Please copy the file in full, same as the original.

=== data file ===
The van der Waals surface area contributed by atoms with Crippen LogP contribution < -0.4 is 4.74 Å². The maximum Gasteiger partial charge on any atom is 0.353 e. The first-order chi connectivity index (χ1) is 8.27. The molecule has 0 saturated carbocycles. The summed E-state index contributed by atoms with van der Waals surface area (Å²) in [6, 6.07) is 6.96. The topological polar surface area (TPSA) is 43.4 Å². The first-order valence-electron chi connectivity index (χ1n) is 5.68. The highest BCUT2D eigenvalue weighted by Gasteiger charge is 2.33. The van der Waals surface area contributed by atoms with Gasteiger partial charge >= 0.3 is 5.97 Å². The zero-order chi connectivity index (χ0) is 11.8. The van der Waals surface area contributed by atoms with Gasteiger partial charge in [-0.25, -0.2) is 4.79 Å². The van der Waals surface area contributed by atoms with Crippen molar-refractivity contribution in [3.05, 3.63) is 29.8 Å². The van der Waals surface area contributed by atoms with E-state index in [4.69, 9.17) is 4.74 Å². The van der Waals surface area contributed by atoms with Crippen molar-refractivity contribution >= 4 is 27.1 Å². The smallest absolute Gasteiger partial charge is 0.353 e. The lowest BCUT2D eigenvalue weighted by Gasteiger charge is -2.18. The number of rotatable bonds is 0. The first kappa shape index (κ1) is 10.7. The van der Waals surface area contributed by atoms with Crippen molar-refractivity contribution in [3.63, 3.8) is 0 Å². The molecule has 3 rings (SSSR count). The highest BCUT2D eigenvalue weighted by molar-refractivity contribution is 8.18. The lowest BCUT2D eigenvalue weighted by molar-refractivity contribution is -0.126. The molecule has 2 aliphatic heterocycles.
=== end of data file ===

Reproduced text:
The van der Waals surface area contributed by atoms with Crippen LogP contribution < -0.4 is 4.74 Å². The maximum Gasteiger partial charge on any atom is 0.353 e. The first-order chi connectivity index (χ1) is 8.27. The molecule has 0 saturated carbocycles. The summed E-state index contributed by atoms with van der Waals surface area (Å²) in [6, 6.07) is 6.96. The topological polar surface area (TPSA) is 43.4 Å². The first-order valence-electron chi connectivity index (χ1n) is 5.68. The highest BCUT2D eigenvalue weighted by Gasteiger charge is 2.33. The van der Waals surface area contributed by atoms with Gasteiger partial charge >= 0.3 is 5.97 Å². The zero-order chi connectivity index (χ0) is 11.8. The van der Waals surface area contributed by atoms with Gasteiger partial charge in [-0.25, -0.2) is 4.79 Å². The van der Waals surface area contributed by atoms with Crippen molar-refractivity contribution in [3.05, 3.63) is 29.8 Å². The van der Waals surface area contributed by atoms with E-state index in [4.69, 9.17) is 4.74 Å². The van der Waals surface area contributed by atoms with Crippen molar-refractivity contribution >= 4 is 27.1 Å². The smallest absolute Gasteiger partial charge is 0.353 e. The lowest BCUT2D eigenvalue weighted by Gasteiger charge is -2.18. The number of rotatable bonds is 0. The first kappa shape index (κ1) is 10.7. The van der Waals surface area contributed by atoms with Crippen molar-refractivity contribution in [3.63, 3.8) is 0 Å². The molecule has 3 rings (SSSR count). The highest BCUT2D eigenvalue weighted by molar-refractivity contribution is 8.18. The lowest BCUT2D eigenvalue weighted by molar-refractivity contribution is -0.126. The molecule has 2 aliphatic heterocycles.